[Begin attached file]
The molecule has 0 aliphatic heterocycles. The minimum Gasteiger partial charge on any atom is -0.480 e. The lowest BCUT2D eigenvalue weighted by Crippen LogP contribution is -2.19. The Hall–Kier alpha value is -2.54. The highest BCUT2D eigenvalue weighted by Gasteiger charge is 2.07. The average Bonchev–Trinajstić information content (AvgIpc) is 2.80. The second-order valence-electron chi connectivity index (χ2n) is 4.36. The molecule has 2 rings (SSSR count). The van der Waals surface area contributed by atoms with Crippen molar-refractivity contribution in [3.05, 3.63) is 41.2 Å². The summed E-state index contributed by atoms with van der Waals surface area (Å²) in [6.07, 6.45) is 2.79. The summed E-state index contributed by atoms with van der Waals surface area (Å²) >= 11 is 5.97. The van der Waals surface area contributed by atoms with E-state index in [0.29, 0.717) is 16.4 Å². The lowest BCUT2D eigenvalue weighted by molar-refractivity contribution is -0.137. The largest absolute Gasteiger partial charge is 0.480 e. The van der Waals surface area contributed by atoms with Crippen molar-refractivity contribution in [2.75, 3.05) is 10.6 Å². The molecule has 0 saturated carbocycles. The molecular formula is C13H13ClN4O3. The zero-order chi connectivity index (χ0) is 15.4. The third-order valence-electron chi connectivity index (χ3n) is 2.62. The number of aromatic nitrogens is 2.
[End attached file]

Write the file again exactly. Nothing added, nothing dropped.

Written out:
The molecule has 0 aliphatic heterocycles. The minimum Gasteiger partial charge on any atom is -0.480 e. The lowest BCUT2D eigenvalue weighted by Crippen LogP contribution is -2.19. The Hall–Kier alpha value is -2.54. The highest BCUT2D eigenvalue weighted by Gasteiger charge is 2.07. The average Bonchev–Trinajstić information content (AvgIpc) is 2.80. The second-order valence-electron chi connectivity index (χ2n) is 4.36. The molecule has 2 rings (SSSR count). The van der Waals surface area contributed by atoms with Crippen molar-refractivity contribution in [3.05, 3.63) is 41.2 Å². The summed E-state index contributed by atoms with van der Waals surface area (Å²) in [6.07, 6.45) is 2.79. The summed E-state index contributed by atoms with van der Waals surface area (Å²) >= 11 is 5.97. The van der Waals surface area contributed by atoms with E-state index in [0.29, 0.717) is 16.4 Å². The lowest BCUT2D eigenvalue weighted by molar-refractivity contribution is -0.137. The largest absolute Gasteiger partial charge is 0.480 e. The van der Waals surface area contributed by atoms with Crippen molar-refractivity contribution in [2.75, 3.05) is 10.6 Å². The molecule has 0 saturated carbocycles. The molecular formula is C13H13ClN4O3. The zero-order chi connectivity index (χ0) is 15.4. The third-order valence-electron chi connectivity index (χ3n) is 2.62. The number of aromatic nitrogens is 2.